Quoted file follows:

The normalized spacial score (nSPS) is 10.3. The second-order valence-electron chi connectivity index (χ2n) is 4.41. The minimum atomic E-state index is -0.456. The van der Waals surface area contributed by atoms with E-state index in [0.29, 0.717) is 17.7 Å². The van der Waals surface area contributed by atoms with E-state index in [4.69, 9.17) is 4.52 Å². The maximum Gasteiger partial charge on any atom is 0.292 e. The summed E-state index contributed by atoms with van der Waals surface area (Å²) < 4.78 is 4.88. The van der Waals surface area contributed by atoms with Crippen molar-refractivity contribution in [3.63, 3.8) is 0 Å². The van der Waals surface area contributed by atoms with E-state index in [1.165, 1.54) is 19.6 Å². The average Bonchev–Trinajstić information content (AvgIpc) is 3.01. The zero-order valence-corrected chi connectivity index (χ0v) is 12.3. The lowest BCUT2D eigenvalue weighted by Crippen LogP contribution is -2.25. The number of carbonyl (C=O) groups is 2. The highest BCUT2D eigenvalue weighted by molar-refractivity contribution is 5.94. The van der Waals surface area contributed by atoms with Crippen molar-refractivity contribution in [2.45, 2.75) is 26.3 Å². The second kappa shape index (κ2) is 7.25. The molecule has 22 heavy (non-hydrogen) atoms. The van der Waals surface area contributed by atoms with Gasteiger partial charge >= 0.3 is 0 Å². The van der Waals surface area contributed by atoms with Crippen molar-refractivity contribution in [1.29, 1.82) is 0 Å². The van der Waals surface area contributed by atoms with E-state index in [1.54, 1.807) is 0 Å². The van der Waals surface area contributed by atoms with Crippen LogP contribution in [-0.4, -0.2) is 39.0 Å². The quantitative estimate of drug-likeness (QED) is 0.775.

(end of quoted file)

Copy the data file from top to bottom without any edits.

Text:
The normalized spacial score (nSPS) is 10.3. The second-order valence-electron chi connectivity index (χ2n) is 4.41. The minimum atomic E-state index is -0.456. The van der Waals surface area contributed by atoms with E-state index in [0.29, 0.717) is 17.7 Å². The van der Waals surface area contributed by atoms with E-state index in [4.69, 9.17) is 4.52 Å². The maximum Gasteiger partial charge on any atom is 0.292 e. The summed E-state index contributed by atoms with van der Waals surface area (Å²) < 4.78 is 4.88. The van der Waals surface area contributed by atoms with Crippen molar-refractivity contribution in [3.63, 3.8) is 0 Å². The van der Waals surface area contributed by atoms with E-state index in [1.165, 1.54) is 19.6 Å². The average Bonchev–Trinajstić information content (AvgIpc) is 3.01. The zero-order valence-corrected chi connectivity index (χ0v) is 12.3. The lowest BCUT2D eigenvalue weighted by Crippen LogP contribution is -2.25. The number of carbonyl (C=O) groups is 2. The highest BCUT2D eigenvalue weighted by molar-refractivity contribution is 5.94. The van der Waals surface area contributed by atoms with Crippen molar-refractivity contribution in [2.45, 2.75) is 26.3 Å². The second kappa shape index (κ2) is 7.25. The molecule has 22 heavy (non-hydrogen) atoms. The van der Waals surface area contributed by atoms with Gasteiger partial charge >= 0.3 is 0 Å². The van der Waals surface area contributed by atoms with Crippen molar-refractivity contribution in [1.29, 1.82) is 0 Å². The van der Waals surface area contributed by atoms with E-state index in [1.54, 1.807) is 0 Å². The van der Waals surface area contributed by atoms with Crippen LogP contribution in [-0.4, -0.2) is 39.0 Å². The quantitative estimate of drug-likeness (QED) is 0.775.